## digitalmars.D - More range woes: composed ranges are unsafe to return from functions

• H. S. Teoh (53/53) Oct 16 2012 In the course of digging deeper into why the new Cartesian product
```In the course of digging deeper into why the new Cartesian product
implementation is triggering buggy behaviour, I found this:

import std.algorithm;
import std.range;
import std.stdio;

auto cprod(R1,R2)(R1 A, R2 B) {
// This part is exactly the same as in main(), below. So
// in theory, it should work exactly the same way.
auto r = zip(sequence!"n"(cast(size_t)0), A.save, B.save)
.map!((a) => chain(
zip(repeat(a[1]), B.save.take(a[0])),
zip(A.save.take(a[0]+1), repeat(a[2]))
))
.joiner;

// But something goes wrong here: is it because the
// above composed ranges are stack-allocated temporaries
// that go out of scope upon return?
return r;
}

void main() {
// Two ranges to test with
auto A = sequence!"100+2*n"(cast(size_t)0);
auto B = sequence!"200+2*n+1"(cast(size_t)0);

// This code is exactly the same as the code in cprod().
auto r = zip(sequence!"n"(cast(size_t)0), A.save, B.save)
.map!((a) => chain(
zip(repeat(a[1]), B.save.take(a[0])),
zip(A.save.take(a[0]+1), repeat(a[2]))
))
.joiner;

// This works correctly
writeln(r.map!"[a[0],a[1]]".take(20));

writeln("====");

// But this is garbled. Why?
writeln(cprod(A,B).map!"[a[0],a[1]]".take(20));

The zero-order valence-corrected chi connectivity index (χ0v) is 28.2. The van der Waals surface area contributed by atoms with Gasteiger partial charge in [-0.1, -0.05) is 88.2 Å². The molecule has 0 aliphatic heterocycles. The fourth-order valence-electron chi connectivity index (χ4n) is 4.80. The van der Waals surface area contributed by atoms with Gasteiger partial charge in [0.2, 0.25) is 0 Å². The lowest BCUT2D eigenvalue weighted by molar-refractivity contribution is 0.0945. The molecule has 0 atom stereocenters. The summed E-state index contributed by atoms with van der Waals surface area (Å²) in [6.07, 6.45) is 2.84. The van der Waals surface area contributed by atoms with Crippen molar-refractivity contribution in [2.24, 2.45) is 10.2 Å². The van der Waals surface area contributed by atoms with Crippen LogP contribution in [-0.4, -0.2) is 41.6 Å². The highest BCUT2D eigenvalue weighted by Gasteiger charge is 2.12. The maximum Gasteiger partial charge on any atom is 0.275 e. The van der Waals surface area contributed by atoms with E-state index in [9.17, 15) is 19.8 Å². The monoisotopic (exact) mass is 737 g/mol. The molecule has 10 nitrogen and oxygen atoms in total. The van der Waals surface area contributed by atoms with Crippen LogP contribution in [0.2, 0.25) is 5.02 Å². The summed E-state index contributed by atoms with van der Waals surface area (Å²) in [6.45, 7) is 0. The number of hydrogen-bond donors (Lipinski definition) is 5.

}

FWIW, here is the output from my machine:

[[100, 201], [102, 201], [100, 203], [102, 203], [104, 201], [104, 203], [100,
205], [102, 205], [104, 205], [106, 201], [106, 203], [106, 205], [100, 207],
[102, 207], [104, 207], [106, 207], [108, 201], [108, 203], [108, 205], [108,
207]]
====
[[100, 201], [102, 201], [20, 203], [104, 203], [104, 201], [104, 205], [20,
205], [104, 205], [106, 205], [106, 201], [106, 205], [106, 207], [20, 207],
[104, 207], [106, 207], [108, 207], [108, 201], [108, 205], [108, 207], [108,
209]]

Notice in the second output range, that the third element is [20, 203]
instead of [100, 203], and thereafter a bunch of elements are skipped,
and things just start going haywire after that.

The only difference between the two is that the first is computed within
main(), and the second is returned from a function call. Does this mean
that it's unsafe to return composed ranges from functions? I'm trying to
think what might be going wrong. Could it be that the composed ranges
are stack-allocated temporaries that go out of scope upon returning from
the function, so the returned range is actually accessing invalid
memory? (That is a really scary thought.)

T

--
Bare foot: (n.) A device for locating thumb tacks on the floor.
```
Oct 16 2012